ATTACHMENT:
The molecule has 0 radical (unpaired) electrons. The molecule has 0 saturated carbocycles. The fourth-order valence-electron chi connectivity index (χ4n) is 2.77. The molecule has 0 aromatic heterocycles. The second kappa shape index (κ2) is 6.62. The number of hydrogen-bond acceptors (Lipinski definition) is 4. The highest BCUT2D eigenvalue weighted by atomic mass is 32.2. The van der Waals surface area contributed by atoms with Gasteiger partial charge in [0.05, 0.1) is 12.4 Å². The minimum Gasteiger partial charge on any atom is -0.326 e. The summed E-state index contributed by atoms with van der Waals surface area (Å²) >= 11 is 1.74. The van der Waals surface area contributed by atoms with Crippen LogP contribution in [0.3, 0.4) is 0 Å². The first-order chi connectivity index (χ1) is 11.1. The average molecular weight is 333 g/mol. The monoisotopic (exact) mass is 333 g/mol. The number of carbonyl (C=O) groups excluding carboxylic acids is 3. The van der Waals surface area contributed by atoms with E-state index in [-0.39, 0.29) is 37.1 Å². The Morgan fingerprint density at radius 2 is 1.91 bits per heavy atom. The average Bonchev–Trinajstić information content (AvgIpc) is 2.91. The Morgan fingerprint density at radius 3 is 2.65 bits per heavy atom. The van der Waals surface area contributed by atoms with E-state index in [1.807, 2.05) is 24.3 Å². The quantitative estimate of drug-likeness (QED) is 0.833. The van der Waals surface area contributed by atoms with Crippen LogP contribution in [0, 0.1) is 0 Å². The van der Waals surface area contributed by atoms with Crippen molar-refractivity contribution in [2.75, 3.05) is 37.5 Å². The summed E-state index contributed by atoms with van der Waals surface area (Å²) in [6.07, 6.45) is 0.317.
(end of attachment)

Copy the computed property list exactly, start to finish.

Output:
The molecule has 0 radical (unpaired) electrons. The molecule has 0 saturated carbocycles. The fourth-order valence-electron chi connectivity index (χ4n) is 2.77. The molecule has 0 aromatic heterocycles. The second kappa shape index (κ2) is 6.62. The number of hydrogen-bond acceptors (Lipinski definition) is 4. The highest BCUT2D eigenvalue weighted by atomic mass is 32.2. The van der Waals surface area contributed by atoms with Gasteiger partial charge in [0.05, 0.1) is 12.4 Å². The minimum Gasteiger partial charge on any atom is -0.326 e. The summed E-state index contributed by atoms with van der Waals surface area (Å²) >= 11 is 1.74. The van der Waals surface area contributed by atoms with Crippen LogP contribution in [0.3, 0.4) is 0 Å². The first-order chi connectivity index (χ1) is 11.1. The average molecular weight is 333 g/mol. The monoisotopic (exact) mass is 333 g/mol. The number of carbonyl (C=O) groups excluding carboxylic acids is 3. The van der Waals surface area contributed by atoms with E-state index in [-0.39, 0.29) is 37.1 Å². The Morgan fingerprint density at radius 2 is 1.91 bits per heavy atom. The average Bonchev–Trinajstić information content (AvgIpc) is 2.91. The Morgan fingerprint density at radius 3 is 2.65 bits per heavy atom. The van der Waals surface area contributed by atoms with E-state index in [1.807, 2.05) is 24.3 Å². The quantitative estimate of drug-likeness (QED) is 0.833. The van der Waals surface area contributed by atoms with Crippen LogP contribution in [0, 0.1) is 0 Å². The van der Waals surface area contributed by atoms with Crippen molar-refractivity contribution in [2.75, 3.05) is 37.5 Å². The summed E-state index contributed by atoms with van der Waals surface area (Å²) in [6.07, 6.45) is 0.317.